Angular Material and semantic icon identifiers: now with type checking

In previous article I’ve described a way to define meaningful semantic icon identifiers to be used with mat-icon. But that was done on the CSS level, which does not provide much support in terms of syntax/type checking, e.g. wrong icon identifier does not generate warnings or errors, it’s just a blank space in the running application.

Now I’m going to describe a solution which covers TypeScript level (and, by extension, Angular templates too — as long as your editor is aware of Angular Language Service). It does not invalidate CSS approach — they work best together.

So, if you use icon identifier in HTML code, it will be just a string, without any type checking:

<mat-icon fontIcon="menu-dropdown-icon">

And if icon is configured in TypeScript code, it would look like this:

interface MenuItem {
icon: string;
}
// Later in template:<mat-icon [fontIcon]="item.icon">

As a first step, let’s define enum which will hold all icon identifiers:

export enum IconId {
MenuDropdownIcon = 'menu-dropdown-icon';
}

Now we can add types to TypeScript part:

interface MenuItem {
icon: IconId;
}

Still does not help with mat-icon component, and we have no (easily maintainable) way of overriding types of its inputs.

We could wrap whole mat-icon into custom component, but that’s really inconvenient because we’d have to either mirror or abandon lots of functionality baked into it, and that wrapper could break interoperability with other Angular Material components.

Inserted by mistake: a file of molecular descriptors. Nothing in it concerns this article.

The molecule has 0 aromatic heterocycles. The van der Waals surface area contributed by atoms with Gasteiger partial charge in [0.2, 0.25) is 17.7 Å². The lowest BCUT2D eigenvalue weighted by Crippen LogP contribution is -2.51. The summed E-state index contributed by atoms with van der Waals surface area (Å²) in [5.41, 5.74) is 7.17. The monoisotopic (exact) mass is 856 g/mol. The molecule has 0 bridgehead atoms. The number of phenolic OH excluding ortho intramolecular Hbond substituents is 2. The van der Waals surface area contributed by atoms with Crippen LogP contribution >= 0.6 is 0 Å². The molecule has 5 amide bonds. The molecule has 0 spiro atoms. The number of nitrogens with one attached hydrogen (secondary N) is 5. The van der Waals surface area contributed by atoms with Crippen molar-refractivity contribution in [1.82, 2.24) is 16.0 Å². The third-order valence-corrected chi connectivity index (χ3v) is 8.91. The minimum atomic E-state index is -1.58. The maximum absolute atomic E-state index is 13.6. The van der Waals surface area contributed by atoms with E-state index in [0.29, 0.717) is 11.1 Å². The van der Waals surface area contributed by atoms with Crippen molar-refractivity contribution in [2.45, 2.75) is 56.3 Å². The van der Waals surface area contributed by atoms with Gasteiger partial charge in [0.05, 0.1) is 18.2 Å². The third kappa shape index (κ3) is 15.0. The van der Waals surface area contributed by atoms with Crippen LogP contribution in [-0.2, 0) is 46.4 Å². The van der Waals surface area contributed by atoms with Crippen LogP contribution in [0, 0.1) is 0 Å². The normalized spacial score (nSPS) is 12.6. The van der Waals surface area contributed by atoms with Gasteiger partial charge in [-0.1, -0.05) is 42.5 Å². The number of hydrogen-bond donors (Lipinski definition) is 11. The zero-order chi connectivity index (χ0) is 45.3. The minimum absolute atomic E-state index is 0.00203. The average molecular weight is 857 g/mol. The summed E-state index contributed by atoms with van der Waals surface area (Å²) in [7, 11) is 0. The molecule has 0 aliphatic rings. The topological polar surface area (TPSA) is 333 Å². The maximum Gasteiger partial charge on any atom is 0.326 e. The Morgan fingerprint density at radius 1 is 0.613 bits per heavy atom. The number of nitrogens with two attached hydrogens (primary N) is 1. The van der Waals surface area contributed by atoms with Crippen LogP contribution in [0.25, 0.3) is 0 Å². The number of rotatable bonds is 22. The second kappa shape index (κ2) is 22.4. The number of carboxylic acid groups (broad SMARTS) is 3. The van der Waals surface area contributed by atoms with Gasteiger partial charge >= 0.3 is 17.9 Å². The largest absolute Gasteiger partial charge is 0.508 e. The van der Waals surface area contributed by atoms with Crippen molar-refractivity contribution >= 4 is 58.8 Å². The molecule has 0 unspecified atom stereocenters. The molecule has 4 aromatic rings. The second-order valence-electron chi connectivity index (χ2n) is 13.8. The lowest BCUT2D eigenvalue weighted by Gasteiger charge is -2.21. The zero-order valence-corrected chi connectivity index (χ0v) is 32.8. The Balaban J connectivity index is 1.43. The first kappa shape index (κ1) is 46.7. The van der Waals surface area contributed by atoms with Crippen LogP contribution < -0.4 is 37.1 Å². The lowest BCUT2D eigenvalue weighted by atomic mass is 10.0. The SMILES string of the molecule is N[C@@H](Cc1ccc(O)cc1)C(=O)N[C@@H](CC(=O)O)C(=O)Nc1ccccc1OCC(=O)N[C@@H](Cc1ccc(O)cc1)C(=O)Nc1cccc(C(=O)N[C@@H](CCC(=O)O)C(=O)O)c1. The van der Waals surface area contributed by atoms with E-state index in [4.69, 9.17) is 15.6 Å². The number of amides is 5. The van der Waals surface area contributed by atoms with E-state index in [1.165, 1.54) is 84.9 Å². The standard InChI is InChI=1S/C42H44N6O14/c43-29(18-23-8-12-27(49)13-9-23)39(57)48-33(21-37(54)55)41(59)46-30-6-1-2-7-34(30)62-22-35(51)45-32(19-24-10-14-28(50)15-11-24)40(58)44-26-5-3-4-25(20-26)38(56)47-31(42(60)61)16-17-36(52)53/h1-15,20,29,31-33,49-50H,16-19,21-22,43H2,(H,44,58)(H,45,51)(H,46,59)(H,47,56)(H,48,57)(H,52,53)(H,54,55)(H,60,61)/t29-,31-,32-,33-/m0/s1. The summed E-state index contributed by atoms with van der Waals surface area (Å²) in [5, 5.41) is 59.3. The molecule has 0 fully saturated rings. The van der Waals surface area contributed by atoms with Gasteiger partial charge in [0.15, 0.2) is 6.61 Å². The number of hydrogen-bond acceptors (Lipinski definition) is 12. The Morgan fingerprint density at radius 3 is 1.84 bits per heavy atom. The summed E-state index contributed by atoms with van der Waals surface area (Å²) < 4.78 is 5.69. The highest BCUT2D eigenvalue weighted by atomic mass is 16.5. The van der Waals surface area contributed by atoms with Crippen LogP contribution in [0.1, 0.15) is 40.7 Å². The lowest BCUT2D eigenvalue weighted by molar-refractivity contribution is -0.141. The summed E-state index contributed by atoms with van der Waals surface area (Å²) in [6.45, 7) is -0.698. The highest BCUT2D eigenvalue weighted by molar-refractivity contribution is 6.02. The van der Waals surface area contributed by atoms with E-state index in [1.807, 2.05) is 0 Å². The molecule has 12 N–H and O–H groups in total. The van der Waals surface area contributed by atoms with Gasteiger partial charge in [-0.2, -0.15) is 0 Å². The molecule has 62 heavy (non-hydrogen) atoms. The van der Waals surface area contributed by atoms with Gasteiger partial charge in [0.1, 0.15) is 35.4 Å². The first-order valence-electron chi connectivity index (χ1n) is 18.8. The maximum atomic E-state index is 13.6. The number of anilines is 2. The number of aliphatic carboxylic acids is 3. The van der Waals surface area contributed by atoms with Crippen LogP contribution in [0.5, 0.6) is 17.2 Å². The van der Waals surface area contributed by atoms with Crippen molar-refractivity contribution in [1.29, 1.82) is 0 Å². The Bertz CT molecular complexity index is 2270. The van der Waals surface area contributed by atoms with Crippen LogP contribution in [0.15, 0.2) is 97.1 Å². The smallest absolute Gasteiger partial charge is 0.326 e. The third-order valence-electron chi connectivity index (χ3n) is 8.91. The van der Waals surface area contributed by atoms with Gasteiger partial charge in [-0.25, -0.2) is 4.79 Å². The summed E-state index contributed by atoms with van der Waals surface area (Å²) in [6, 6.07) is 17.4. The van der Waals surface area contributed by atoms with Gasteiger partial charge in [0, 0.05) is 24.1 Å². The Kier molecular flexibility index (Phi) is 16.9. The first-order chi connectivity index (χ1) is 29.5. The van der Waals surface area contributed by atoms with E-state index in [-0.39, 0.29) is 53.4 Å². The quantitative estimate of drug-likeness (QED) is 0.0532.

But we can defined new attribute and attach it to mat-icon — by implementing custom directive:

@Directive({
selector: 'mat-icon[appIcon]',
})
export class IconDirective {
@Input() set appIcon(value: IconId) {
this.matIcon.fontSet = 'my-icon-set';
this.matIcon.fontIcon = value;
}

constructor(
private readonly matIcon: MatIcon,
) {
}
}

And then it can be used like this:

<mat-icon [appIcon]="IconId.MenuDropdownIcon"></mat-icon>

Of course, to make IconId available in template, it must be exposed by declaring component property:

@Component(...)
export class MyComponent {
...
readonly IconId = IconId; ...
}

Somewhat inconvenient, but a fair price for type checks. One possible workaround is union type like this:

export type IconId
= 'icon-id-1'
| 'icon-id-2'
| 'icon-id-3';

Depending on your IDE or editor, one of the ways can have richer support than the other, e.g. for me WebStorm allows to navigate around enums easily, but not with union type if I’m working with template file. Completion also is not as smooth as it could be. Type-checking, on the other hand, works pretty good.